A note to the GM: By default, player characters start the game with 3 traits. If you like, you can change this starting number. You might have your players start the game with 15 traits for a very high-powered game
Step 3: Select Stats
Every character has four stats: brawn, finesse, mind, and spirit. Assign the following values however you like among these stats: +3, +2, +1, -1. Whenever you make a 3d20 roll, you assign the corresponding bonus or penalty from that stat. For example, a fighter has +3 brawn, +2 finesse, +1 mind, and -1 spirit. He wants to climb a rock wall, which the GM decides is a brawn roll. The player rolls 3d20 and adds +3 to his primary die to determine the final result (see Chapter 4: Rollling Dice for more information).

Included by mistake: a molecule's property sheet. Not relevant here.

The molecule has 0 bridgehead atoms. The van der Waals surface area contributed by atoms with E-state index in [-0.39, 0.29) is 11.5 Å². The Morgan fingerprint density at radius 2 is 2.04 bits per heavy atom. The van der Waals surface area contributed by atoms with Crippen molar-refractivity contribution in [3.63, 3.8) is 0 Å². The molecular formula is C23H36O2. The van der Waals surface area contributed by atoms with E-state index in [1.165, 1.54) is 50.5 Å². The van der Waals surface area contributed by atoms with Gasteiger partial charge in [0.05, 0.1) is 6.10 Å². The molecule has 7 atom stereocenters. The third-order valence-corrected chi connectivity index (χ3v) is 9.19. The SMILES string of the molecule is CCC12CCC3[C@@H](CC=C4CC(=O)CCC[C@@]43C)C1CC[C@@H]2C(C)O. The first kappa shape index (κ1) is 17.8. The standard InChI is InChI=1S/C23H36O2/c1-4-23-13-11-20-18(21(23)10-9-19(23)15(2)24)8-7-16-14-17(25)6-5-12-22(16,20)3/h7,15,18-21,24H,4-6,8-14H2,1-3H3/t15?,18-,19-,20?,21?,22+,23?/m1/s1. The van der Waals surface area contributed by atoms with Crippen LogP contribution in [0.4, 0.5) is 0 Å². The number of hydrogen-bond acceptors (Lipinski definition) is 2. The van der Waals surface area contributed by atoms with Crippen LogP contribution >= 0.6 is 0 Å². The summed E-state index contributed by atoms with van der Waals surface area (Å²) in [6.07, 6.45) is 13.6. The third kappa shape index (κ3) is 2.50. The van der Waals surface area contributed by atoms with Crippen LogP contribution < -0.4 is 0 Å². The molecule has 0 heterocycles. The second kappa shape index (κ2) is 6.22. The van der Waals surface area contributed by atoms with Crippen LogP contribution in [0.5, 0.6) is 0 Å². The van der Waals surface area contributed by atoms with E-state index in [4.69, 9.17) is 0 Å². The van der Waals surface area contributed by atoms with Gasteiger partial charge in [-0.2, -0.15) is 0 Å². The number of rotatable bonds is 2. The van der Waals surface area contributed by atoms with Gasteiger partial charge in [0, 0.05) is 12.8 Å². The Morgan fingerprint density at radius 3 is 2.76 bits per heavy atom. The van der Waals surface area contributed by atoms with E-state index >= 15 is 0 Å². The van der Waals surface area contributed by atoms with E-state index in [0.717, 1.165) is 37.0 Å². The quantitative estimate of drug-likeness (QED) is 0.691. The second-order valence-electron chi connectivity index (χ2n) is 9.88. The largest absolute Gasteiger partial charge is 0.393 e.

Brawn is a measure of physical fitness, might, intimidation factor, athleticism, and strength. You typically roll brawn whenever you are:
Brutish and strong.
Straightforward and direct.
Finesse relates to agility, grace, subtlety, precision, and speed. You typically roll finesse whenever you are:
Subtle and smooth.
Agile and graceful.
Deceptive and sneaky.
Mind involves logic, knowledge, memory, perception, and intuition. You typically roll mind whenever you are:
Shrewd and intelligent.
Observant and wise
Witty and clever.
Spirit involves willpower, force of personality, morale, and fighting spirit. You typically roll spirit when you are:
Willful and determined.
Charming and inspirational.
Passionate and emotional.